The severity of a disaster is typically measured in terms of direct morbidity and mortality. However, a new article co-authored by Woodrow Wilson Public Policy Scholar, Fredrick Burkle, highlights the need to account for the indirect consequences. Death and illness due to the devastation of public health and other infrastructure, displacement, poor and overcrowded living conditions, food insecurity, and disrupted livelihoods are often overlooked, but tend to surpass the direct losses, the authors of "Impact of Public Health Emergencies on Modern Disaster Taxonomy, Planning, and Response," contend. The article, featured in Disaster Medicine and Public Health Preparedness, argues that classifying disasters based on their short- and long-term public health effects can better enable governments and health service professionals to plan for and respond to public health emergencies. Furthermore, establishing surveillance systems to detect the indirect effects is critical to understanding and maintaining health.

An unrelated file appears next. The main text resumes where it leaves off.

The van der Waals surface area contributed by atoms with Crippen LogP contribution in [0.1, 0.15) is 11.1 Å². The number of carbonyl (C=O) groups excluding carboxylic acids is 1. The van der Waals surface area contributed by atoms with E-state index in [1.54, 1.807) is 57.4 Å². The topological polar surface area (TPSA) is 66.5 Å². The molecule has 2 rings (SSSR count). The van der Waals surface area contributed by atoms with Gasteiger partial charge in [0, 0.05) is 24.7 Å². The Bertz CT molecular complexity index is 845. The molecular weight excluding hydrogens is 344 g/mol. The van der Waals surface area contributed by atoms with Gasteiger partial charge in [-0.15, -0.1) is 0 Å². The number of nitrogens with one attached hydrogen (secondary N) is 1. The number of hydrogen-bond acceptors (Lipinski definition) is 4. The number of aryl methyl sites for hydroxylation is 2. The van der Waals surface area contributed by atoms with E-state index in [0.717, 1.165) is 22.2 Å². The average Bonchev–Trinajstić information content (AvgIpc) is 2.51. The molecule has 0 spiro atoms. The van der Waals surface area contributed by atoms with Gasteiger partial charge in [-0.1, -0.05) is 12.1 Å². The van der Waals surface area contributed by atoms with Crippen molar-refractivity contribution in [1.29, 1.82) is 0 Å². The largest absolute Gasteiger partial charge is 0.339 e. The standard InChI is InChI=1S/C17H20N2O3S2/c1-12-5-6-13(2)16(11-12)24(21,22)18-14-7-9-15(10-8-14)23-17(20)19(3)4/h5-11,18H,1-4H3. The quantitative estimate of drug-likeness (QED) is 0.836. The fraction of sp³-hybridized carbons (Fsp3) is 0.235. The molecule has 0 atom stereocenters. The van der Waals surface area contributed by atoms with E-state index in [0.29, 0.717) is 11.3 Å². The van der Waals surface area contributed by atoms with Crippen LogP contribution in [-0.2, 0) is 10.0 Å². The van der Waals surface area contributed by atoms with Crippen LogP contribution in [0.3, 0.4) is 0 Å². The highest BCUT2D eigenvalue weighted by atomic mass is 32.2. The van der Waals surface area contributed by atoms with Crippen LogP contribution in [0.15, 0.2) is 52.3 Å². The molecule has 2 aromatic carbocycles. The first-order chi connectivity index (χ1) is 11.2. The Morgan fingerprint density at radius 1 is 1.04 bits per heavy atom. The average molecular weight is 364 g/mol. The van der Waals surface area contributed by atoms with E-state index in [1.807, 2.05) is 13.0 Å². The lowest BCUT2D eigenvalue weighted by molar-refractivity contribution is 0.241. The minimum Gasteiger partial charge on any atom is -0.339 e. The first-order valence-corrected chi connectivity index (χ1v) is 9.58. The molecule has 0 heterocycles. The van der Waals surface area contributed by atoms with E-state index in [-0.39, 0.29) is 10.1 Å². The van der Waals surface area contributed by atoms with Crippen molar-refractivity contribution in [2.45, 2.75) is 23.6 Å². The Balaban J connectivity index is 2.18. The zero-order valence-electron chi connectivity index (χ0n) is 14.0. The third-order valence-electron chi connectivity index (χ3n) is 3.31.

Fredrick Burkle will discuss public health management in the wake of natural disasters at a Global Health Initiative event on June 17, 2008. Click here for more information.